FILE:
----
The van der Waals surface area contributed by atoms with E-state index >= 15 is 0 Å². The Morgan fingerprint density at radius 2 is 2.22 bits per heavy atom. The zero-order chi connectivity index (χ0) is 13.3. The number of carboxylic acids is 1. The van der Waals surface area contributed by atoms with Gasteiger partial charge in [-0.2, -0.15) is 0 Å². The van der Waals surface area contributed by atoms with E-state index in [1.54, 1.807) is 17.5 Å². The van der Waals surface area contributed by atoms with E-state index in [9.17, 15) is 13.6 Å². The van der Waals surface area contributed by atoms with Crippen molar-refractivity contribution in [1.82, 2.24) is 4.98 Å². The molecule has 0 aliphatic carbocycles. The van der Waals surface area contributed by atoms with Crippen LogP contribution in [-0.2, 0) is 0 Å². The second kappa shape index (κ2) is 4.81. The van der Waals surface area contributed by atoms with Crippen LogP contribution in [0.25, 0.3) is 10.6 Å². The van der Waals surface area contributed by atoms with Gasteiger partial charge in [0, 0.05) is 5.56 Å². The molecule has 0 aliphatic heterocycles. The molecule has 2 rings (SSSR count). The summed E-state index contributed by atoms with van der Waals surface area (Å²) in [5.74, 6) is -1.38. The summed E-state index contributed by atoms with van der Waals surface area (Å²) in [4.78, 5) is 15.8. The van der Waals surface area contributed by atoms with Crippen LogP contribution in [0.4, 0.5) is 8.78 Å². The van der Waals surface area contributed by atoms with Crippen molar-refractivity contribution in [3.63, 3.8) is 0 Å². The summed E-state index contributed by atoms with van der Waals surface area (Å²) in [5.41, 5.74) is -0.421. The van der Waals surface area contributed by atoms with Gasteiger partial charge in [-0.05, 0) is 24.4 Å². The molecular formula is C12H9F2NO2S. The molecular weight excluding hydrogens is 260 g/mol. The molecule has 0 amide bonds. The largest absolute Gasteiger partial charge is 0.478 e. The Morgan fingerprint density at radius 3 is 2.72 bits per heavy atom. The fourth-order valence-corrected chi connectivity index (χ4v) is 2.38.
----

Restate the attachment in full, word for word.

The van der Waals surface area contributed by atoms with E-state index >= 15 is 0 Å². The Morgan fingerprint density at radius 2 is 2.22 bits per heavy atom. The zero-order chi connectivity index (χ0) is 13.3. The number of carboxylic acids is 1. The van der Waals surface area contributed by atoms with Gasteiger partial charge in [-0.2, -0.15) is 0 Å². The van der Waals surface area contributed by atoms with E-state index in [1.54, 1.807) is 17.5 Å². The van der Waals surface area contributed by atoms with E-state index in [9.17, 15) is 13.6 Å². The van der Waals surface area contributed by atoms with Crippen molar-refractivity contribution in [1.82, 2.24) is 4.98 Å². The molecule has 0 aliphatic carbocycles. The van der Waals surface area contributed by atoms with Crippen LogP contribution in [-0.2, 0) is 0 Å². The second kappa shape index (κ2) is 4.81. The van der Waals surface area contributed by atoms with Crippen LogP contribution in [0.25, 0.3) is 10.6 Å². The van der Waals surface area contributed by atoms with Gasteiger partial charge in [0, 0.05) is 5.56 Å². The molecule has 0 aliphatic heterocycles. The molecule has 2 rings (SSSR count). The summed E-state index contributed by atoms with van der Waals surface area (Å²) in [5.74, 6) is -1.38. The summed E-state index contributed by atoms with van der Waals surface area (Å²) in [4.78, 5) is 15.8. The van der Waals surface area contributed by atoms with Crippen LogP contribution in [0.4, 0.5) is 8.78 Å². The van der Waals surface area contributed by atoms with Crippen molar-refractivity contribution in [3.63, 3.8) is 0 Å². The summed E-state index contributed by atoms with van der Waals surface area (Å²) in [5.41, 5.74) is -0.421. The van der Waals surface area contributed by atoms with Gasteiger partial charge in [-0.05, 0) is 24.4 Å². The molecular formula is C12H9F2NO2S. The molecular weight excluding hydrogens is 260 g/mol. The molecule has 0 amide bonds. The largest absolute Gasteiger partial charge is 0.478 e. The Morgan fingerprint density at radius 3 is 2.72 bits per heavy atom. The fourth-order valence-corrected chi connectivity index (χ4v) is 2.38.